IT Services: Week 1 of the new academic year

The first week of a new academic year is probably one of the busiest periods of the year for IT teams in schools and colleges across the UK and also the world.  Here we have seen a 10% increase in calls logged, when compared with last year and that excludes countless walk-ins and telephone calls where the resolution was quick and therefore never logged.   Comparing last week with the previous year average, last week is around twice the volume.    So why is it so busy?

Returning staff and students

The first week sees all your returning staff and students once again logging on and accessing school systems.   One of the challenges though is that it may have been 2 months ago or more that they last logged in.    This means there is always several forgotten passwords or queries about how to use a particular system or find a particular report.   For some reason printers and copiers in particular make frequent appearance on IT call logs at the start of term.

The need for Multi-Factor Authentication (MFA) also throws some challenges in here, where staff have bought new phones, and where their old phone was setup for MFA.    This then requires support is provided to setup MFA on their new device.

System Changes

Although teaching staff may be on holiday over summer, a lot of the IT upgrade work occurs during this period.   This means that teaching staff may come back to slightly changes in the IT setup and processes.    You can never underestimate the impact even the slightest change will have on some users.    As such, the likely system changes conducted during summer contribute to a busy first week as staff need to adjust and build new habits.

And it isnt only schools which make changes; Some EdTech vendors will also take the opportunity to upgrade or update their platforms.  Again, this will cause some users difficulties leading to a “quick” call to IT.   Occasionally this can cause big issues where changes don’t go according to a vendors plan, resulting in service disruption.    Sadly, this is largely out of IT Services control however that won’t stop users directing their frustrations and annoyance towards the IT team.

New students and staff

I have already mentioned the challenge of returning users having forgotten how things work or how to do things, but then there are the new staff and students for whom the school’s setup, systems and processes are totally new.    Despite whatever training or support they have been provided, they are likely to need support; During their opening weeks they will likely need to learn so many new things, from school processes, staff names, their way around site, etc, and as such it won’t all stick, and where its an IT issue that doesn’t stick, it’s a likely call to the IT services or support team.

Last Minutes changes

We always hope things have been planned in advance, but each new academic year brings with it plans or ideas which were only agreed or decided upon recently just before the year begins, thereby requiring last minute actions.    This is often very frustrating, as despite some of these ideas and initiatives having value, the worst time from an IT point of view to make changes or try to implement new things in a hurry is the start of the new academic year when you are already under pressure. 

Conclusion

The start of the new academic year is always going to be busy.   I am not sure there is much we can do about this as most of the factors listed above are unavoidable.    I think the best we can do is to look to those areas which are avoidable and seek to do just that and avoid them.   We also need to carefully find ways to mitigate issues through providing JIT (Just-In-Time) training resources and directing users to these.   If you can empower users to solve their own issues as much as possible IT teams can then focus on the issues which need their support and where users cannot resolve themselves. Developing ways that teaching and support staff can share ideas, difficulties, etc, among themselves can be an important solution here.   We have an EdTech Mutual support team for example where staff can share questions or issues, with other staff then able to provide the solutions, workarounds, etc.   I will note this is also a good resource for IT teams as it gives insight into the issues and on occasions gives us solutions which we hadnt considered.    The need for prioritisation is also important, to focus on the jobs which have the biggest impact.  This requires users be understanding to the limited resources IT teams, no matter how big they are, will have.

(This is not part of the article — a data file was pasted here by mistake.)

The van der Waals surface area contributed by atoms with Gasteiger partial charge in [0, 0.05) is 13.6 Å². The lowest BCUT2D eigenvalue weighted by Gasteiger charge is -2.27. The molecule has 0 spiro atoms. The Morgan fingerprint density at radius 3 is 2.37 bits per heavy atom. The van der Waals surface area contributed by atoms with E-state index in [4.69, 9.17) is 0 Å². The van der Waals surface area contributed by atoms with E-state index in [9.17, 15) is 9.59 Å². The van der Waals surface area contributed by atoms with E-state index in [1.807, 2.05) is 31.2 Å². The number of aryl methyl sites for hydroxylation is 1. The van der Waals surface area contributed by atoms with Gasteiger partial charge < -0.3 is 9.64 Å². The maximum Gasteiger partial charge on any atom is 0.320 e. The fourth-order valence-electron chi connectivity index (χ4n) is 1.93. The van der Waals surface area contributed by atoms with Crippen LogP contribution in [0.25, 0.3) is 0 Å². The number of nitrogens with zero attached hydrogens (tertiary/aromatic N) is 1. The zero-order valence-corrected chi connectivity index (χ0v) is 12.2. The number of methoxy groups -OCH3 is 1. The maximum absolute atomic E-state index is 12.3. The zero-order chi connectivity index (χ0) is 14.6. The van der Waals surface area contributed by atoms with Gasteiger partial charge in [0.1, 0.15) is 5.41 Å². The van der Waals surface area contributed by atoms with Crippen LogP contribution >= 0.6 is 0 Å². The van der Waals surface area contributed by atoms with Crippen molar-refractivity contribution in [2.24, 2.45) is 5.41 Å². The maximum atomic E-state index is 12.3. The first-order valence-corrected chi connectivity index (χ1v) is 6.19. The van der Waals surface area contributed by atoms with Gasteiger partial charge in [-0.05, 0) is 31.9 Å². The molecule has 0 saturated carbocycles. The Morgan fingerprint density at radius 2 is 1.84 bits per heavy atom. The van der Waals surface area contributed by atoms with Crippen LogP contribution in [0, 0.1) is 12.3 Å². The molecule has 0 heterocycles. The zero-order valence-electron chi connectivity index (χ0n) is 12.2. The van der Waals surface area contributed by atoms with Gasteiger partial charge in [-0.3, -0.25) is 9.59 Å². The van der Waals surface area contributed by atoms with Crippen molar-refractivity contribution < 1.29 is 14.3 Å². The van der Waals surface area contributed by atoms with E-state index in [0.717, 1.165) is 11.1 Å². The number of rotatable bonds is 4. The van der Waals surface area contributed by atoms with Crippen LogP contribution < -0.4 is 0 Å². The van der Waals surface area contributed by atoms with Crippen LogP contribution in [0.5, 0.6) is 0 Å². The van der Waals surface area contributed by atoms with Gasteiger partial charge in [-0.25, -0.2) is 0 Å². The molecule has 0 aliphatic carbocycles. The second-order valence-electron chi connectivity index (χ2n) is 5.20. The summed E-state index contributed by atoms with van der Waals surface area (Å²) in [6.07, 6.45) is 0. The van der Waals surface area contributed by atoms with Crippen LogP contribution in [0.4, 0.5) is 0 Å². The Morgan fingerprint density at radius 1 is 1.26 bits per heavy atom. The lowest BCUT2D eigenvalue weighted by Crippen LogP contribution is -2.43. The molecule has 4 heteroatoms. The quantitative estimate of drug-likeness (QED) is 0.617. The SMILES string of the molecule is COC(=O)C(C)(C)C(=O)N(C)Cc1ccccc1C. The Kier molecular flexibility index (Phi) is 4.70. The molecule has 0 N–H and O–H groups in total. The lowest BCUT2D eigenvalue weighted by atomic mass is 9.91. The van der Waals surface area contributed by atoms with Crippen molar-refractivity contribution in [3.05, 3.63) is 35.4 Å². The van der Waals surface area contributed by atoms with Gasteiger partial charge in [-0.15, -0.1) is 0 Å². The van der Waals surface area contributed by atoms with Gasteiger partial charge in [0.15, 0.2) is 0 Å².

In conclusion, if I was to end with just one message it would be, be kind and considerate to your IT services and support teams at the start of the new academic year.    This is a very very busy time for them, much as it is for most school or college staff, however they may have also been busy throughout the summer.  

Well done to the IT people in schools and colleges around the world;  By the time you read this most of you will have survived the first week (and maybe the second) of yet another academic year!   Keep up the great work!

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Author: garyhenderson2014

Gary Henderson is currently the Director of IT in an Independent school in the UK. Prior to this he worked as the Head of Learning Technologies working with public and private schools across the Middle East. This includes leading the planning and development of IT within a number of new schools opening in the UAE. As a trained teacher with over 15 years working in education his experience includes UK state secondary schools, further education and higher education, as well as experience of various international schools teaching various curricula. This has led him to present at a number of educational conferences in the UK and Middle East.

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